Did you know that veterans in recovery have unique needs that civilians don’t? This is partially due to the unique experience of being a veteran, but it’s also tied to underlying mental health issues like post-traumatic stress disorder (PTSD), depression, and moral injury. All of these contribute to the fact that veterans are more likely to abuse alcohol and other addictive substances. And a culture of self-reliance and pride can make it especially hard to seek support from other veterans in recovery.

But when veterans come together to quit drugs and alcohol, these hurdles can be overcome. In fact, one study into peer-to-peer veteran support found that having support from a fellow veteran with mental health training helped individuals drastically improve their health. Keep reading to learn how veterans helping veterans can make all the difference in addiction recovery.

How Addiction Affects Veterans in Recovery

how addiction affects veterans in recovery

There are many ways that addiction can start in veterans. Some people start using during their time in the service. For others, they only turn to substance abuse after they return home and find that they can’t connect to the people around them as easily. But however veterans come to develop a substance use disorder, it brings a lot of challenges.

Some of these challenges are universal, like how taking drugs or alcohol becomes more important than work, relationships, and other interests. But others can be more specific to the veteran’s situation and their addiction.


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For example, a veteran who drinks to deal with PTSD symptoms may be able to hide their addiction for a while under the guise of being a casual drinker. Because alcohol is so culturally normal, they can drink in public without anyone recognizing the signs of addiction. Moreover, since they’re drinking to deal with a mental health issue, any unusual behaviors can be justified as a result of drinking, which can let the problem continue on for longer.

On the other hand, a veteran who becomes addicted to opioids as a result of a combat injury may have a different experience. Loved ones may keep a closer eye on them, which could result in either earlier addiction treatment or forcing the veteran to hide their behaviors. If the veteran feels the need to hide, they may turn to substances like heroin and fentanyl, which can cause even more problems in their life.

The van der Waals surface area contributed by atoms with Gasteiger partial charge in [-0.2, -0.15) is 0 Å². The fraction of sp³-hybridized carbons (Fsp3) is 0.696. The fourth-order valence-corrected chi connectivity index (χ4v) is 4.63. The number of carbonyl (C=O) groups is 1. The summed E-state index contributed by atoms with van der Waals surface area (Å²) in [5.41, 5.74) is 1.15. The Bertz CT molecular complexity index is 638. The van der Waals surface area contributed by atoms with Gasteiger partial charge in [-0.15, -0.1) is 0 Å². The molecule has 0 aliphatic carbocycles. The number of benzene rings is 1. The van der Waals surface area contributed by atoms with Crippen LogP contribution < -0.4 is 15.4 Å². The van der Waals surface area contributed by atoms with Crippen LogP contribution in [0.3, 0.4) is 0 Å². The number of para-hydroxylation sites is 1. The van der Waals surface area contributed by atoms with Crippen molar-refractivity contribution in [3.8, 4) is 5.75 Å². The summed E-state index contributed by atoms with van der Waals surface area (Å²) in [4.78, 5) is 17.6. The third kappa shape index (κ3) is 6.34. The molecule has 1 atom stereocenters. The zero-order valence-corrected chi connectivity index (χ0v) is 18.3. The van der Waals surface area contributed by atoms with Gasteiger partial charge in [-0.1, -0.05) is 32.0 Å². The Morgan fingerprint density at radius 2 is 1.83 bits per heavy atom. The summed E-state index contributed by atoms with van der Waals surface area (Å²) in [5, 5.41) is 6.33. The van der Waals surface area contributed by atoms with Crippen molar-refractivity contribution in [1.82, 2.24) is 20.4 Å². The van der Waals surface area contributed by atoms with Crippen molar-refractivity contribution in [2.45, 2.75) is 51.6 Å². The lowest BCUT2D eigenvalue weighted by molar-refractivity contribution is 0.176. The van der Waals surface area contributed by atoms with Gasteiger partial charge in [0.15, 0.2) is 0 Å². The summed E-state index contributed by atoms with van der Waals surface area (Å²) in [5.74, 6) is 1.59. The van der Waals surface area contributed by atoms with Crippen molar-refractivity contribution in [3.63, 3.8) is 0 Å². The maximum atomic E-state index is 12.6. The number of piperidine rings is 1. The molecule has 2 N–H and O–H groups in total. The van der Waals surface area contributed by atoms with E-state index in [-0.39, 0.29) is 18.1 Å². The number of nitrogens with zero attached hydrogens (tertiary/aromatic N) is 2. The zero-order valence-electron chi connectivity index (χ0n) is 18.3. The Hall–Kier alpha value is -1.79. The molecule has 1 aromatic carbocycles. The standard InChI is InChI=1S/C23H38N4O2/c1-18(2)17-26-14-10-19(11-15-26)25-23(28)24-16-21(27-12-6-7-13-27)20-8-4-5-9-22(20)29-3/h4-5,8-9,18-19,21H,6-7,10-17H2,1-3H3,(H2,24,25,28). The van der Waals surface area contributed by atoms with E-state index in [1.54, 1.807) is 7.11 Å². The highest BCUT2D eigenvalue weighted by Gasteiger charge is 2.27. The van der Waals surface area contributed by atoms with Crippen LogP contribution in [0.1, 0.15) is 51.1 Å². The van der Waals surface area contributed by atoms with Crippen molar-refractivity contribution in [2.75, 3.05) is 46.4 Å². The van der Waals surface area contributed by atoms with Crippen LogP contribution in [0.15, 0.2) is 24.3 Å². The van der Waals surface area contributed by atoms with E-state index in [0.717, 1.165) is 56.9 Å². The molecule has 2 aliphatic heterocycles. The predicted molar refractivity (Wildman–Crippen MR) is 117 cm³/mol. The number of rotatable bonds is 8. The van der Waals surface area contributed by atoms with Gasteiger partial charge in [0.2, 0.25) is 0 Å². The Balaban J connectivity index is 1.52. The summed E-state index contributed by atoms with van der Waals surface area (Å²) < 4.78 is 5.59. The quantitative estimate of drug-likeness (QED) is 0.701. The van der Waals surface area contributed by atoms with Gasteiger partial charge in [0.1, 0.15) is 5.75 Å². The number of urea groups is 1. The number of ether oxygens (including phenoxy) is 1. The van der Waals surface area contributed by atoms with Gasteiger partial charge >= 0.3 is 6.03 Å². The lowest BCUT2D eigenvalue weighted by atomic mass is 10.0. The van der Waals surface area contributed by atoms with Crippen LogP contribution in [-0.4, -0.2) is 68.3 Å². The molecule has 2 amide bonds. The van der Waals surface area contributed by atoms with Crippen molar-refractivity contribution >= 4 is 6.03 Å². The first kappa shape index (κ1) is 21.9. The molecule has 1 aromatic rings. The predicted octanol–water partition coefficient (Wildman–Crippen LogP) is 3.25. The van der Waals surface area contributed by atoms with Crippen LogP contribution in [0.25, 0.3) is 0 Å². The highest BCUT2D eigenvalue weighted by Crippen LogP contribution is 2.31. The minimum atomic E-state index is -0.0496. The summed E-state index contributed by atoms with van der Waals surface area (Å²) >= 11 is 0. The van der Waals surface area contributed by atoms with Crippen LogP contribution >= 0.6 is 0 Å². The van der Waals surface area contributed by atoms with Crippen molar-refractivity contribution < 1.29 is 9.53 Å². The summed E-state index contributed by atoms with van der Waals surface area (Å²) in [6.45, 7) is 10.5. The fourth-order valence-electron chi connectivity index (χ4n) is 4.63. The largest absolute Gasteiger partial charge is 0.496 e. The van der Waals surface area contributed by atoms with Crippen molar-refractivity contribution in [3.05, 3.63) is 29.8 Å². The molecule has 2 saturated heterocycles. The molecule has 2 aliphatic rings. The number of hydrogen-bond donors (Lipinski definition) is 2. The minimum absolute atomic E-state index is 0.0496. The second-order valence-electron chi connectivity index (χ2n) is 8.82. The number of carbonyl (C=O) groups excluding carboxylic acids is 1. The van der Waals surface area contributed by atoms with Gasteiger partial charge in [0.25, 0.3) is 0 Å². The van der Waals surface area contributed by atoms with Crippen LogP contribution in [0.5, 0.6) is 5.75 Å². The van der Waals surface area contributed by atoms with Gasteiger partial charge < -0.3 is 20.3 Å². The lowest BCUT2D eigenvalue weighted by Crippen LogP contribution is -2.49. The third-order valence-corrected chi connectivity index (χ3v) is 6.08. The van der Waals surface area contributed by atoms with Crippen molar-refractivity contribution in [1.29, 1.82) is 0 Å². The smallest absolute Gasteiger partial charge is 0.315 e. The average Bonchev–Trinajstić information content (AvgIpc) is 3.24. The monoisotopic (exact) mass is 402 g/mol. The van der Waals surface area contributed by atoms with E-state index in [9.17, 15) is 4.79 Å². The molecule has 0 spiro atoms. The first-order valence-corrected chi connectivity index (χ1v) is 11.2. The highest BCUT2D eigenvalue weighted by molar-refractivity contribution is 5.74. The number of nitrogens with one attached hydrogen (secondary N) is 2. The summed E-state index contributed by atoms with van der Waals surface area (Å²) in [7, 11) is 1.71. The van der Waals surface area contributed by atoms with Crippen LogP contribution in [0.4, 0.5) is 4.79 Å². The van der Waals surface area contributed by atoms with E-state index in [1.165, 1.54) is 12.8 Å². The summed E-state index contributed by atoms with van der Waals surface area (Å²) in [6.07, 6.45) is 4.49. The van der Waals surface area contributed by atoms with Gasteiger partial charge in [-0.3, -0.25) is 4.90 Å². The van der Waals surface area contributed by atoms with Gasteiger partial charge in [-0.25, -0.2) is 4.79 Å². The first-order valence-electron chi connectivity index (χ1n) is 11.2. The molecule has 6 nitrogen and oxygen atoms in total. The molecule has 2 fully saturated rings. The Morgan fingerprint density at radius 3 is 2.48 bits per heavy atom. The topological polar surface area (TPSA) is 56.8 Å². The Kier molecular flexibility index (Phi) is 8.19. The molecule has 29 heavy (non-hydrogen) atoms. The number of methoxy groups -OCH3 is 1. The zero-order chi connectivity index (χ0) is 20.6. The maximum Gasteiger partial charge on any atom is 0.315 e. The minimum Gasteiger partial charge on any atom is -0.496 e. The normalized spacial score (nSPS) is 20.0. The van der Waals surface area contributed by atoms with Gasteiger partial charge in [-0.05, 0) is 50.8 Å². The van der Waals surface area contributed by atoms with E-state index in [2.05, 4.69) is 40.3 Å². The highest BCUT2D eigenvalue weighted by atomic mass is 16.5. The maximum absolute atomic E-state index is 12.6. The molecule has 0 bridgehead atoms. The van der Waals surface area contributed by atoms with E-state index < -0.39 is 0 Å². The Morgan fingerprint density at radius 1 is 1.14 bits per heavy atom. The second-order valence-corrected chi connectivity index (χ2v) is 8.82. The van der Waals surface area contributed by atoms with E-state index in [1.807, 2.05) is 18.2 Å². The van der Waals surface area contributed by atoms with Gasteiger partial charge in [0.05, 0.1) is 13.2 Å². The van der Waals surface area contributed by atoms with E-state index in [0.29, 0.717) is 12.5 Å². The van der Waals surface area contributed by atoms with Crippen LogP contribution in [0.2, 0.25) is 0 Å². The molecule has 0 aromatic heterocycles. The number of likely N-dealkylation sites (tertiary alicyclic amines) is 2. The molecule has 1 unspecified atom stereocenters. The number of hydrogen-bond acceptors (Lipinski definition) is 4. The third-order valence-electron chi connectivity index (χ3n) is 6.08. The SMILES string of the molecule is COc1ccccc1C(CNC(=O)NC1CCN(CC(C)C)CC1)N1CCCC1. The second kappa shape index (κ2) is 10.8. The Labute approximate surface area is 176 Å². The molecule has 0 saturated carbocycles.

Clearly, there is a lot of variance in veteran substance use disorders. But the important thing is that veterans have one unifying shared experience—their service. And this starting place makes all future addiction recovery possible when veterans in recovery work together.

Veterans in Recovery Know What You’re Going Through

When veterans find themselves at civilian addiction treatment centers, they often find that the care is not what they expected. This isn’t because civilian rehabs are bad, but because veterans have unique experiences that civilians often struggle to relate to. And without that foundation of understanding, it can be particularly hard for veterans to open up.

Take, for example, post-traumatic stress disorder. This mental health condition is a common cause of alcohol and drug abuse in veterans. And while anyone can develop PTSD, in veterans it is often caused by situations that civilians cannot relate to, like combat exposure. This creates a gap between veterans seeking help and both support staff and other people in recovery.

But when military personnel are surrounded by other veterans in recovery, there is no divide. Through shared experiences, veterans can help each other in dealing with mutual issues stemming from their military service. And that can include a lot of issues, like:

  • Trouble finding or keeping work
  • Difficulty maintaining relationships with family and friends
  • Financial issues
  • Adjusting to civilian life
  • Intense cravings from drugs and alcohol

Clearly, there are many areas of life that are affected by addiction. And working with other veterans in recovery can do a lot of good in facilitating recovery through common ground. But how do you get in touch with other veterans who have quit drugs and alcohol?

Drug and Alcohol Addiction Treatment for Veterans

drug and alcohol addiction treatment for veterans

If you’d like to meet with other veterans in recovery for communal support, the best place to do that is at a veteran rehabilitation center near you. And at Heroes’ Mile in DeLand, Florida, we connect veterans in recovery at every stage of addiction treatment, from medical detox to residential rehab to outpatient programs.

Addiction is always a personal experience, but having people around you who have similar stories can make all the difference. At our veteran-exclusive rehab, we have many veterans on staff so that you have plenty of opportunities to work with veterans in recovery, both those who are in the earlier stages and those with years of sobriety. In this way, you can draw on a variety of veteran experiences to give yourself the best chance for long-term recovery.

Would you like to learn more about how we help veterans in recovery? Call our admissions specialists at 888-838-6692 or submit your questions through our confidential contact form. Whatever you’re dealing with, there are veterans who have gone through the same thing, and they’re waiting to help you find the path forward to sobriety.


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Want to gain your independence from drugs and alcohol with support from veterans just like you? Click the button below to learn how Heroes' Mile can help you with your recovery.

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